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My ninth month of travel was mostly spent in Australia, I place I have mixed feelings about. I don’t think that I ever really got over my reverse culture shock whilst I was there.

 

 

After a few days in the chilled out town of Coolangatta which is right on the border of New South Wales, it was time to head to the cool alternative town of Nimbin!

 

 

If only travel was as easy as that! When I arrived in Byron Bay, fully expecting there to be transport to Nimbin I was told that there was only ONE bus a day travelling to Nimbin and that I was an hour too late!

Initially I panicked, big time. I had arranged to stay in Nimbin because there was no accommodation in Byron Bay due to it being a busy weekend. I started thinking rationally about how I could sleep on the streets that night and how I would hide my valuables when a helpful woman at the information centre interrupted my train of thought and handed me a list of hostels in Byron bay.

I rang about 6 hostels, saddened to hear that there was no room at the inn, then I found one! I was so happy I accepted the bed without even enquiring how much it was. Luckily it was the cheapest hostel bed that I payed for in Australia.

I stayed the night in Byron bay, made some great friends and went on a fun night out. I was on a high and really enjoying New South Wales. The next day I got the bus to Nimbin,  but all was not what it seemed…

 

 

 

The bus to Nimbin is sold as a kind of hippy bus. Basically people go to Nimbin for the day to gawp at aging hippies, buy a few space cakes then hop back on the bus to civilised Byron Bay. I wanted to explore deeper than that and I ended up staying 2 nights in Nimbin (Sleeping in a teepee!) and 1 night in nearby Jiggy staying with a guy called ‘Dave Cannabis’ and riding ‘Hippy horses’. I had the true Nimbin experience!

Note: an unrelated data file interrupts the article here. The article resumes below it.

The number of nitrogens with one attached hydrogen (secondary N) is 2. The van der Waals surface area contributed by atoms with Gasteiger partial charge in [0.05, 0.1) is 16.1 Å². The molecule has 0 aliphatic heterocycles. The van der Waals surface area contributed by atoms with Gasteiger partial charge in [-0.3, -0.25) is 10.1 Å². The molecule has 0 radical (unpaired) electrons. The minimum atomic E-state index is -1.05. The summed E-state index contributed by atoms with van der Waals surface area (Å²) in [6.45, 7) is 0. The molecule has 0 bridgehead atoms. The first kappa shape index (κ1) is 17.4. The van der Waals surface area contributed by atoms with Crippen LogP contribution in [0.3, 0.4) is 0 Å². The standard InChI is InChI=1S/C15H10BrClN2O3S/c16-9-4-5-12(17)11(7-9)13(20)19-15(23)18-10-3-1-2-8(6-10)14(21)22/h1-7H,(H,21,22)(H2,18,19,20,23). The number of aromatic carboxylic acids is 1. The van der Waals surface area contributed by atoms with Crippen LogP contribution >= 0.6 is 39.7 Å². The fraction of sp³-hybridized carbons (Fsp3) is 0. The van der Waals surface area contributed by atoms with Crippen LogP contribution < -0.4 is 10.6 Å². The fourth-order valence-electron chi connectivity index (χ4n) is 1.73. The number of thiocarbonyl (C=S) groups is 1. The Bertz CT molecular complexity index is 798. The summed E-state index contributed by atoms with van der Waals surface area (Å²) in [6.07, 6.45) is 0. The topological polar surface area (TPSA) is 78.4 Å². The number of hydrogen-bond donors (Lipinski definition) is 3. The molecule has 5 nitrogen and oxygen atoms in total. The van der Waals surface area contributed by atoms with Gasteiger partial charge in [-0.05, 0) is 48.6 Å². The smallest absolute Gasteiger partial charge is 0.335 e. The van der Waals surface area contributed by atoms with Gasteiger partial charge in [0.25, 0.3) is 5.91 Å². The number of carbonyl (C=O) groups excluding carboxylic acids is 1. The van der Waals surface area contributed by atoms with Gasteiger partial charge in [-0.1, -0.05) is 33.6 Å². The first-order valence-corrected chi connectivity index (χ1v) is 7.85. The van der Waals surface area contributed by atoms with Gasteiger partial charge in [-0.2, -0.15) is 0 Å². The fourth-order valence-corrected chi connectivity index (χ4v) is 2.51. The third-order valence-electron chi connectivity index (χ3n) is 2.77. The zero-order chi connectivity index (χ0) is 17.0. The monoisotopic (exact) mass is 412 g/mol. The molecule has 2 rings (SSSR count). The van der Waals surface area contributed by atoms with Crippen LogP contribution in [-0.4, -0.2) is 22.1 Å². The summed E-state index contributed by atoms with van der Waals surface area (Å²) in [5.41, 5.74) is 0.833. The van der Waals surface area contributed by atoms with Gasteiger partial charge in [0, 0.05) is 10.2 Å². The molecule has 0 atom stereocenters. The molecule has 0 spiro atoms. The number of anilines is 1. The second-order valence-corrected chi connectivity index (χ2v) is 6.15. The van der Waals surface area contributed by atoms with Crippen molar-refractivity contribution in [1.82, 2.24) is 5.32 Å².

In hindsight I should have stayed in Nimbin for longer, I loved the laid back attitude of the town and the beauty of it’s natural surroundings. There’s nothing nicer than falling asleep to the sound of wallabies, exotic birds and badicoots outside!

But no, the adventurer in me wanted to see more of this massive country so after a few more days in Brron bay I spent 2 nights in Coffs harbour. One of the most boring places in the world. The beach was beautiful and I enjoyed some delicious fish and chips there but the whole town was very residential and ‘vanilla’. Not my cup of tea.

 

Coffs harbour. This is the best bit about the town.

 

Bellingen was supposedly another alternative town like Nimbin and I was very excited to visit. If alternative means middle class ladies who lunch dressed in hippy pants this is the town for you. It was not an alternative town by any means. It was very chilled out and a nice place to spend a few days though. I will never tire of seeing ‘old’ heritage buildings that were built in 1921 though!

 

 

 

 

It was time to get back on the Greyhound bus and head to Port Maquarie, a place I chose to go because I found a flyer for a hostel that had floral bedding, a swimming pool and free WIFI! Did I mention the FREE WIFI?!

When I got there I was told that there was no free breakfast and WIFI like the leaflet promised. The bedding was a manly gemoetric style too. Noooo! Port Maquarie was another ‘vanilla’ town. Probably a nice place to live but a boring place to visit.

I’d had enough of small town living and needed to spend time in a metropolitan city, boy did Sydney deliver!

Sydney ended up being one of my favorite cities of all time. I stayed in a quirky train carriage right on the tracks of central station and I set my alarm for 7am everyday because there was so much to see and do. I loved how historical Sydney is, something that the rest of Australia lacks.

 

 

 

 

 

I spent my days wandering around the city, exploring every museum and art gallery within walking distance, sipping Lindt hot chocolate and attending every free walking tour available.